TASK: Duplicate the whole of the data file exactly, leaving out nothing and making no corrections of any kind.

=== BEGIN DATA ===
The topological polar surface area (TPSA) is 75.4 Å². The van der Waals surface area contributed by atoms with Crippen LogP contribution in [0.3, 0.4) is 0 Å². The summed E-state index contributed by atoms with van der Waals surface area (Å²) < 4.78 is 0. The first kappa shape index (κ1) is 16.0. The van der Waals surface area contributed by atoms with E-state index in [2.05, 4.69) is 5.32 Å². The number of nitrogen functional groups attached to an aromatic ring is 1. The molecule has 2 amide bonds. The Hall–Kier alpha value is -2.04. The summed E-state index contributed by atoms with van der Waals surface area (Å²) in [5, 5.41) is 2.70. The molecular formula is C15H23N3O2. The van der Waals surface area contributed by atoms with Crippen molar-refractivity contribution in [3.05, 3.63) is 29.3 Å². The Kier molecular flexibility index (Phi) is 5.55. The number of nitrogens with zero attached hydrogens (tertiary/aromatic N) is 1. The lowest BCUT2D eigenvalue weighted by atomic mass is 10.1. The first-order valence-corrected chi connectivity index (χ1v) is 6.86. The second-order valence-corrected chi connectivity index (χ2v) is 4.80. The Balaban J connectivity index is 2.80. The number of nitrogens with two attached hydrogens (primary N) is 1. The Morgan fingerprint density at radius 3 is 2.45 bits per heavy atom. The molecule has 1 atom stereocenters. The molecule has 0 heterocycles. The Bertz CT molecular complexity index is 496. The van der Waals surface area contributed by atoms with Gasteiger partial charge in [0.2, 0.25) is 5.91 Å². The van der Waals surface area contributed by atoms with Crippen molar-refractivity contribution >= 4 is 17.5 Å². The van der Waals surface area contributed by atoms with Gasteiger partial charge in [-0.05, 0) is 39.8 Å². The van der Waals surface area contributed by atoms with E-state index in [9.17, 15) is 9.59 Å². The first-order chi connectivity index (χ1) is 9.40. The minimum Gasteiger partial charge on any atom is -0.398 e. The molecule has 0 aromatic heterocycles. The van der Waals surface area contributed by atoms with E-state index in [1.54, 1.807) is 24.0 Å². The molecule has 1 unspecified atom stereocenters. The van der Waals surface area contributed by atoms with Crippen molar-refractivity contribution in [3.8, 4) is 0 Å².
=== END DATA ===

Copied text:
The topological polar surface area (TPSA) is 75.4 Å². The van der Waals surface area contributed by atoms with Crippen LogP contribution in [0.3, 0.4) is 0 Å². The summed E-state index contributed by atoms with van der Waals surface area (Å²) < 4.78 is 0. The first kappa shape index (κ1) is 16.0. The van der Waals surface area contributed by atoms with E-state index in [2.05, 4.69) is 5.32 Å². The number of nitrogen functional groups attached to an aromatic ring is 1. The molecule has 2 amide bonds. The Hall–Kier alpha value is -2.04. The summed E-state index contributed by atoms with van der Waals surface area (Å²) in [5, 5.41) is 2.70. The molecular formula is C15H23N3O2. The van der Waals surface area contributed by atoms with Crippen molar-refractivity contribution in [3.05, 3.63) is 29.3 Å². The Kier molecular flexibility index (Phi) is 5.55. The number of nitrogens with zero attached hydrogens (tertiary/aromatic N) is 1. The lowest BCUT2D eigenvalue weighted by atomic mass is 10.1. The first-order valence-corrected chi connectivity index (χ1v) is 6.86. The second-order valence-corrected chi connectivity index (χ2v) is 4.80. The Balaban J connectivity index is 2.80. The number of nitrogens with two attached hydrogens (primary N) is 1. The Morgan fingerprint density at radius 3 is 2.45 bits per heavy atom. The molecule has 1 atom stereocenters. The molecule has 0 heterocycles. The Bertz CT molecular complexity index is 496. The van der Waals surface area contributed by atoms with Gasteiger partial charge in [0.2, 0.25) is 5.91 Å². The van der Waals surface area contributed by atoms with Crippen molar-refractivity contribution >= 4 is 17.5 Å². The van der Waals surface area contributed by atoms with Gasteiger partial charge in [-0.05, 0) is 39.8 Å². The van der Waals surface area contributed by atoms with E-state index in [9.17, 15) is 9.59 Å². The first-order chi connectivity index (χ1) is 9.40. The minimum Gasteiger partial charge on any atom is -0.398 e. The molecule has 0 aromatic heterocycles. The van der Waals surface area contributed by atoms with E-state index in [1.54, 1.807) is 24.0 Å². The molecule has 1 unspecified atom stereocenters. The van der Waals surface area contributed by atoms with Crippen molar-refractivity contribution in [3.8, 4) is 0 Å².